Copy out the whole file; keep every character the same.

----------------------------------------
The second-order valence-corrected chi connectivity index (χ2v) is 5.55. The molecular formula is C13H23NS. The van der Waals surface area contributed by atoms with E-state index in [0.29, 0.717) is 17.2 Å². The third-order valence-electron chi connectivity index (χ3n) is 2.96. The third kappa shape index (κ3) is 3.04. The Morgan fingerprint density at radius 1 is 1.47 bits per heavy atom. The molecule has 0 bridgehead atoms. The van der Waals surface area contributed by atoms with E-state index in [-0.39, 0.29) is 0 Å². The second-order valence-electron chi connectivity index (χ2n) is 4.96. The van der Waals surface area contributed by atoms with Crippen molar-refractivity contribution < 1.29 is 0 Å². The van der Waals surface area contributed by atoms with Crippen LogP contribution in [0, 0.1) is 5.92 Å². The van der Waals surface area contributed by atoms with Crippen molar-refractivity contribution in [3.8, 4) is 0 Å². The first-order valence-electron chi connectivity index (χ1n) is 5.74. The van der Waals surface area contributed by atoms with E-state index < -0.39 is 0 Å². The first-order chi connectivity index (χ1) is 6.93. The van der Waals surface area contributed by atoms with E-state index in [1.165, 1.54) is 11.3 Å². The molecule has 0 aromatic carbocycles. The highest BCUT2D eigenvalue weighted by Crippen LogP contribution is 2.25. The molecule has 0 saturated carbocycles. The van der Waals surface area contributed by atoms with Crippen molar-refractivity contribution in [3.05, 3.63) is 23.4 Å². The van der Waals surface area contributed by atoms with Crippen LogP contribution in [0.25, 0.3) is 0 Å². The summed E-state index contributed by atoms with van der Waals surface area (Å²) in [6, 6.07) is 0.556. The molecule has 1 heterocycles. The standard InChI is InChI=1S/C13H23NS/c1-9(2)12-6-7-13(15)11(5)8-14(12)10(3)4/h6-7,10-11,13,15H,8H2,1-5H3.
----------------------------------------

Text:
The second-order valence-corrected chi connectivity index (χ2v) is 5.55. The molecular formula is C13H23NS. The van der Waals surface area contributed by atoms with E-state index in [0.29, 0.717) is 17.2 Å². The third-order valence-electron chi connectivity index (χ3n) is 2.96. The third kappa shape index (κ3) is 3.04. The Morgan fingerprint density at radius 1 is 1.47 bits per heavy atom. The molecule has 0 bridgehead atoms. The van der Waals surface area contributed by atoms with E-state index in [-0.39, 0.29) is 0 Å². The second-order valence-electron chi connectivity index (χ2n) is 4.96. The van der Waals surface area contributed by atoms with Crippen molar-refractivity contribution < 1.29 is 0 Å². The van der Waals surface area contributed by atoms with Crippen LogP contribution in [0, 0.1) is 5.92 Å². The van der Waals surface area contributed by atoms with Crippen molar-refractivity contribution in [3.8, 4) is 0 Å². The first-order valence-electron chi connectivity index (χ1n) is 5.74. The van der Waals surface area contributed by atoms with E-state index < -0.39 is 0 Å². The first-order chi connectivity index (χ1) is 6.93. The van der Waals surface area contributed by atoms with E-state index in [1.165, 1.54) is 11.3 Å². The molecule has 0 aromatic carbocycles. The highest BCUT2D eigenvalue weighted by Crippen LogP contribution is 2.25. The molecule has 0 saturated carbocycles. The van der Waals surface area contributed by atoms with Crippen molar-refractivity contribution in [3.05, 3.63) is 23.4 Å². The van der Waals surface area contributed by atoms with Crippen LogP contribution in [0.25, 0.3) is 0 Å². The summed E-state index contributed by atoms with van der Waals surface area (Å²) in [6, 6.07) is 0.556. The molecule has 1 heterocycles. The standard InChI is InChI=1S/C13H23NS/c1-9(2)12-6-7-13(15)11(5)8-14(12)10(3)4/h6-7,10-11,13,15H,8H2,1-5H3.